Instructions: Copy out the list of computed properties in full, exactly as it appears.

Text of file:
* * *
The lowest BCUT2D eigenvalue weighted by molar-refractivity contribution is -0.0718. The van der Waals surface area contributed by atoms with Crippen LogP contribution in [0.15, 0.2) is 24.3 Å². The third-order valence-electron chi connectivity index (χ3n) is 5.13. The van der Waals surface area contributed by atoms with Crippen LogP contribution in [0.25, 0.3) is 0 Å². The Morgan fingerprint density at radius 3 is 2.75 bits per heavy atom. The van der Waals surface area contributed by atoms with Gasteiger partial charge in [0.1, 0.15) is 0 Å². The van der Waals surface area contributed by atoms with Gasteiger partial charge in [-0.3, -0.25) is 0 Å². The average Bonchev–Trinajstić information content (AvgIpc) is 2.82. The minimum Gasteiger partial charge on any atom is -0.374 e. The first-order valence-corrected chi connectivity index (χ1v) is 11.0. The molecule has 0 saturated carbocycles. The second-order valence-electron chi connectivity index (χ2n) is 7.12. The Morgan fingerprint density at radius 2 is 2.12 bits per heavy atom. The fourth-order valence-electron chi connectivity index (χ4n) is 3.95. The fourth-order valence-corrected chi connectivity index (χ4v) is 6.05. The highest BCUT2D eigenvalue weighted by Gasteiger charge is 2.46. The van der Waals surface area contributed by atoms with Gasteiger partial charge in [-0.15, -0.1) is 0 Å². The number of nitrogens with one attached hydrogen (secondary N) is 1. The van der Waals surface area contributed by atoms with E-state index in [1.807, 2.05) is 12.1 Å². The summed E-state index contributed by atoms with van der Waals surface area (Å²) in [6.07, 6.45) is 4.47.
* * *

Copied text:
The lowest BCUT2D eigenvalue weighted by molar-refractivity contribution is -0.0718. The van der Waals surface area contributed by atoms with Crippen LogP contribution in [0.15, 0.2) is 24.3 Å². The third-order valence-electron chi connectivity index (χ3n) is 5.13. The van der Waals surface area contributed by atoms with Crippen LogP contribution in [0.25, 0.3) is 0 Å². The Morgan fingerprint density at radius 3 is 2.75 bits per heavy atom. The van der Waals surface area contributed by atoms with Gasteiger partial charge in [0.1, 0.15) is 0 Å². The van der Waals surface area contributed by atoms with Gasteiger partial charge in [-0.3, -0.25) is 0 Å². The average Bonchev–Trinajstić information content (AvgIpc) is 2.82. The minimum Gasteiger partial charge on any atom is -0.374 e. The first-order valence-corrected chi connectivity index (χ1v) is 11.0. The molecule has 0 saturated carbocycles. The second-order valence-electron chi connectivity index (χ2n) is 7.12. The Morgan fingerprint density at radius 2 is 2.12 bits per heavy atom. The fourth-order valence-electron chi connectivity index (χ4n) is 3.95. The fourth-order valence-corrected chi connectivity index (χ4v) is 6.05. The highest BCUT2D eigenvalue weighted by Gasteiger charge is 2.46. The van der Waals surface area contributed by atoms with Gasteiger partial charge in [-0.15, -0.1) is 0 Å². The number of nitrogens with one attached hydrogen (secondary N) is 1. The van der Waals surface area contributed by atoms with E-state index in [1.807, 2.05) is 12.1 Å². The summed E-state index contributed by atoms with van der Waals surface area (Å²) in [6.07, 6.45) is 4.47.